- Avoid fishes that are too small or too fast-moving. Some of the fishes that are completely incompatible with Axoltols include neon tetras or guppies. Due to their small size, they can easily become prey by the axolotls.
- Avoid aggressive or territorial fish that can attack Axolotls or stress them out. Some of such fishes include cichlids or betta fish.
- Avoid keeping creatures like Crustaceans (crayfish or crabs). They will either compete for food or can attack the axolotls.
- Avoid keeping snails that are too large in the same tank with Axolotls, or they will disrupt the delicate of the tank.
- Avoid keeping amphibians and reptiles, such as turtles or frogs, together with Axolotls.
How To Prevent Fish From Attacking My Axolotl Or Vice Versa?
No matter how compatible an aquatic species is with Axolotls, it is important to monitor their interaction, or both can turn the tank into a fighting ground. Here’s how you can prevent fish from attacking your Axolotl or vice versa:
- Always choose tank mates that are compatible with your Axolotl. Choose peaceful and slow-moving species, especially one of the same size and temperament as your Axolotl. Also, avoid fish that are known to be aggressive or territorial.
- Monitor the interactions in the tank and ensure none of the Axolotl and fish are showing signs of stress or aggression. Upon noticing aggression like fin nipping or chasing, separate them right away.
- Create plenty of hiding places and structures in the tank for both Axolotl and other creatures. Add rocks, plants, and caves, where the Axolotl can hide if it feels stressed or threatened.
- Feed your Axolotl and fish separately. This is important to ensure that each animal gets enough food. The idea is to prevent competition for food.
10 Things To Know Before Introducing A New Tank Mate With Axolotls
Before you introduce a new tank mate with axolotls, here are a few things to consider:
- Choose tank mates that are compatible with axolotls. Consider compatibility in terms of size, temperament, and environmental need. Avoid any tank mate that can harm or stress Axolotls.
- Quarantine any new tank mates for at least two weeks. Doing so is important to prevent the spread of diseases and parasites in the tank.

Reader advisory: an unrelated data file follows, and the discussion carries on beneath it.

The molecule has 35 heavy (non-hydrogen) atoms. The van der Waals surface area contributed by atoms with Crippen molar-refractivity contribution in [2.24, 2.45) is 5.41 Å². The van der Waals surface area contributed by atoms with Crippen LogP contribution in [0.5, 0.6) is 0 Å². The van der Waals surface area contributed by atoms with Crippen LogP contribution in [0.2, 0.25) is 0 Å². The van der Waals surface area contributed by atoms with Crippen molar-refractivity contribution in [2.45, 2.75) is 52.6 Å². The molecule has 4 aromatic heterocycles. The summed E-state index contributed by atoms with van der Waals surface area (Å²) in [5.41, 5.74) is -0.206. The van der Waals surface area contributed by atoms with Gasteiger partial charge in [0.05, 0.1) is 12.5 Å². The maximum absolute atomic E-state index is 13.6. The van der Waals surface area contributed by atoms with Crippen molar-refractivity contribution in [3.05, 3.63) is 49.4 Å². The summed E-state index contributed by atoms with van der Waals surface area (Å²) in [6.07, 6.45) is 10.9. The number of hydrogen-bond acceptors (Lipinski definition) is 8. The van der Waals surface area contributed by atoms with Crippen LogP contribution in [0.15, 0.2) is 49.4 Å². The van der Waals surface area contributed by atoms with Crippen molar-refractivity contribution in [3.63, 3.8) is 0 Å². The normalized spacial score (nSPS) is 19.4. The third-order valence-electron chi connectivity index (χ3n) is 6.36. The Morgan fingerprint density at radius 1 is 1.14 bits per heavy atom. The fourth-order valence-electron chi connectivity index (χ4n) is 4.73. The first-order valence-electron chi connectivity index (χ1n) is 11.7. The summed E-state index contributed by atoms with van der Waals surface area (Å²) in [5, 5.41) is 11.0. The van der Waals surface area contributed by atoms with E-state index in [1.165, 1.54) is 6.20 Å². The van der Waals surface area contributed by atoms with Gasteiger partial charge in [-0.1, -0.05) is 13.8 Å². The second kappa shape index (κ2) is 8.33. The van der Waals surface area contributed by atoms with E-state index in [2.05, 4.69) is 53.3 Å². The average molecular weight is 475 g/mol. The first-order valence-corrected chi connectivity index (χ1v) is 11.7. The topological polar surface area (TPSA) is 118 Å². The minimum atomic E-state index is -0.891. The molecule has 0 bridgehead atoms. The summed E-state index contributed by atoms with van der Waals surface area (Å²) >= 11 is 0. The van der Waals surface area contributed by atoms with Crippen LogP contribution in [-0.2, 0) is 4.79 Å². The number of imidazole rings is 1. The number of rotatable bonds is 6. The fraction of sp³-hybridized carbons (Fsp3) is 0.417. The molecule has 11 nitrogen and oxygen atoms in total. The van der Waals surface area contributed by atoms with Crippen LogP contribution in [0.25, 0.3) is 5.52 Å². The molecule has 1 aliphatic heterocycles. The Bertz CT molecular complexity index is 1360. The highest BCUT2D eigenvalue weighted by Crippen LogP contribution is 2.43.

- Ensure that your tank size is large enough to accommodate all the creatures. Every creature, be it Axolotl, fish, or snail, must have separate space to move around and sections to hide. Doing so is important to prevent aggression or stress.
- Maintain good water quality, check the water parameters regularly, and perform regular water changes. Axolotls are sensitive to high levels of chlorine, ammonia, and nitrite; thus, take care of that.
- Feed your axolotls and other tank mates separately. Doing so is important to ensure that each animal receives an adequate amount of food and that none of them fight for feeding.
- Consider the temperament of your axolotls before introducing new tank mates. Though Axolotls are peaceful creatures, some of them can be aggressive as well and thus won’t behave well with tank mates.
- Make sure that any new tank mates aren’t too small or big than the Axolotl. The idea of keeping the same size of creatures together is to avoid any of them being prey and predators.
- Learn about the specific care requirements of any potential tank mates. Ensure they are compatible with axolotls and can handle similar water conditions and temperature ranges.
- Before you introduce any new tank mates into your Axolotls tank, make sure you acclimate them slowly to the water temperature and conditions. Doing so is important to prevent stress and illness.
- Monitor all the tank mates closely, and if you notice any signs of stress or aggression, separate the animals.
When selecting tank mates for axolotls, it is important to choose peaceful species that will not harm or stress the axolotls. Avoid aggressive or fin-nipping fish, and ensure all species have similar water temperature and pH requirements.
Hi, I’m Mike, and I’m the creator of amphibianlife.com. If there was one word to describe it? It would be: passionate about Amphibians! Whether you want to know more about amphibians or have a presentation to give at school, you’ve come to the right place.